Cross-infection with Pseudomonas aeruginosa is an emerging issue in the care of patients with cystic fibrosis (CF). This study sought to determine the extent of, and patient factors associated with, cross-infection in a tertiary referral adult CF centre. P. aeruginosa isolates were genotyped into two groups between November 2001 and February 2003, using pulsed-field gel electrophoresis after DNA digestion by the Spel endonuclease, and identified as clustered if there was > 80% homology in the macrorestriction profiles. Patient factors and measures of disease severity were identified a priori. In total, 157 out of 227 patients had a P. aeruginosa isolate genotyped. Of these, 94 patients (60%) were infected with clustered genotypes and 47 (30%) were infected with the newly described "Midlands 1 " (Md1) genotype. A further 18 patients were infected with the previously identified "Liverpool" genotype and two with the "Manchester" genotype. Logistic regression analysis revealed that the predominant predictor of infection with Md1 was age at the time of referral to the centre, suggesting that infection may have occurred prior to referral in some patients. Md1 demonstrated a relatively benign anti-biogram and did not appear to be associated with more severe disease. In conclusion, the present study provides further evidence of the emerging importance of Pseudomonas aeruginosa cross-infection in cystic fibrosis.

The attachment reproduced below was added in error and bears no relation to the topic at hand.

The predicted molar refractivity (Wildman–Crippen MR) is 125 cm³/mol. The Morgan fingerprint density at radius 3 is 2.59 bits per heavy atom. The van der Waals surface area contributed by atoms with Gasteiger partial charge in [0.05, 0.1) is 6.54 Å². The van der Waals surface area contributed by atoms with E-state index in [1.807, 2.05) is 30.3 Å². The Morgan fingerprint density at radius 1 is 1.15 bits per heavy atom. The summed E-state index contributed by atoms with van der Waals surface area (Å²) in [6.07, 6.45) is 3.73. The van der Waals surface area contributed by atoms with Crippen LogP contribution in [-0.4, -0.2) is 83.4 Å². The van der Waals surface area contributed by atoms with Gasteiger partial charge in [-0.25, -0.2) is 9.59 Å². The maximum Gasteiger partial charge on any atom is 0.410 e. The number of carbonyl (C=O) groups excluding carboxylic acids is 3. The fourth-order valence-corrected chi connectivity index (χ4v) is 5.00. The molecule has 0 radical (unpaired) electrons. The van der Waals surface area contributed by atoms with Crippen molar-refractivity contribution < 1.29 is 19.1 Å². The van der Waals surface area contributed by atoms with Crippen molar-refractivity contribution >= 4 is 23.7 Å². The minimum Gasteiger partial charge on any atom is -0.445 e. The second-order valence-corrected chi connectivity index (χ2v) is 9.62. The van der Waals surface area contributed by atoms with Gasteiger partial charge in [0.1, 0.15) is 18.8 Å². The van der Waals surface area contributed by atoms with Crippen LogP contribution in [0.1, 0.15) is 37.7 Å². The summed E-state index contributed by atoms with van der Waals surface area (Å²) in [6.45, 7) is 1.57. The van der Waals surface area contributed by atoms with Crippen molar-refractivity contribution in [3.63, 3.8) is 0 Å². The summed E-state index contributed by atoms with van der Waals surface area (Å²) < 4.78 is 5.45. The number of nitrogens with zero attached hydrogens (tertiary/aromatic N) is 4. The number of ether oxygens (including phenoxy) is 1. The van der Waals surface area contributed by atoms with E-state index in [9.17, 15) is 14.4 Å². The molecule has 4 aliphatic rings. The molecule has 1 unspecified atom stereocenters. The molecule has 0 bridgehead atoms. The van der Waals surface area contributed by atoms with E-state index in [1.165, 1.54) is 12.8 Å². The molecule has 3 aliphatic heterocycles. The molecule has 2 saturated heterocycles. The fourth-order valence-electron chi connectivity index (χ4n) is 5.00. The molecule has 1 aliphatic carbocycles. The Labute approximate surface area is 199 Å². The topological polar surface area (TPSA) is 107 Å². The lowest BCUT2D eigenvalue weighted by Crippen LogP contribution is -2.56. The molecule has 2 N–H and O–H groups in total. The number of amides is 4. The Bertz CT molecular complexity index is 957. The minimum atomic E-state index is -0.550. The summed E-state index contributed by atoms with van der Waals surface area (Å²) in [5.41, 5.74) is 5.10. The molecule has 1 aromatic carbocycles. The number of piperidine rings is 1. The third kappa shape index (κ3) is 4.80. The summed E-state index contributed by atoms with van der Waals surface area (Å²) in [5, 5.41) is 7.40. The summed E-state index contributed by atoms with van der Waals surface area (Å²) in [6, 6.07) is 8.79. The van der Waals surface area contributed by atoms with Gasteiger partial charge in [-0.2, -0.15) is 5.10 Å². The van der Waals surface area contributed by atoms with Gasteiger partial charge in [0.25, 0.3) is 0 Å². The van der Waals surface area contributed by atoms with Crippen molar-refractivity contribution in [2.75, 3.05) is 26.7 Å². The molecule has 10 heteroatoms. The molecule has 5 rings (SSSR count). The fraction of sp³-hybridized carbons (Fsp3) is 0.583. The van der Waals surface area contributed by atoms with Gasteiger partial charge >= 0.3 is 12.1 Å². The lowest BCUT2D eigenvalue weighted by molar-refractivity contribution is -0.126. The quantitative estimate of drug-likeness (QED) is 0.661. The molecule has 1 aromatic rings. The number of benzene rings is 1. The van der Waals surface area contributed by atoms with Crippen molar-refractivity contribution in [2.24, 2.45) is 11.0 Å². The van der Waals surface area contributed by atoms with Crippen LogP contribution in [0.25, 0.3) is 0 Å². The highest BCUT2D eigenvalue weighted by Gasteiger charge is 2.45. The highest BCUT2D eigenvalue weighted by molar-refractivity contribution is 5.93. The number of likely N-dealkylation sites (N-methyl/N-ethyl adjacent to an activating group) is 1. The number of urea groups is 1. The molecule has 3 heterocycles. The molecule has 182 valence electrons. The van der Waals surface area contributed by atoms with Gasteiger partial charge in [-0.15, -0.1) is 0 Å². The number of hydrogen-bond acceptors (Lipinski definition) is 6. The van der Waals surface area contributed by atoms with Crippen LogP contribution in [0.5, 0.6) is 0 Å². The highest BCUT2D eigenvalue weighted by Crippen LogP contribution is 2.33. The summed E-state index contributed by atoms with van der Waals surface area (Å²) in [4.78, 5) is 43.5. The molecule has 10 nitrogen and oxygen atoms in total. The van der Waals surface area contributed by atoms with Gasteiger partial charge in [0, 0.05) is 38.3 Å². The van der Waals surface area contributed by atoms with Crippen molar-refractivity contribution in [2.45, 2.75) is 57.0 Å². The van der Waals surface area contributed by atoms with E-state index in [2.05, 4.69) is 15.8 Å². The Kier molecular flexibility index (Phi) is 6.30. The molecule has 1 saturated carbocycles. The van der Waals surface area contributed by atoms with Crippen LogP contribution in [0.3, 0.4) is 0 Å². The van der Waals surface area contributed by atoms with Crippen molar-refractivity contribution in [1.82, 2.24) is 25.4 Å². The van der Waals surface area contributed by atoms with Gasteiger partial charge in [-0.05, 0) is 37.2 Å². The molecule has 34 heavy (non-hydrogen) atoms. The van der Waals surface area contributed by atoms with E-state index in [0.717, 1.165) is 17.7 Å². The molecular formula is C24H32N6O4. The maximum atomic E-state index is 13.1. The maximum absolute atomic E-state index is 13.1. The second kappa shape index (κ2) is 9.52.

- cystic fibrosis
- Pseudomonas aeruginosa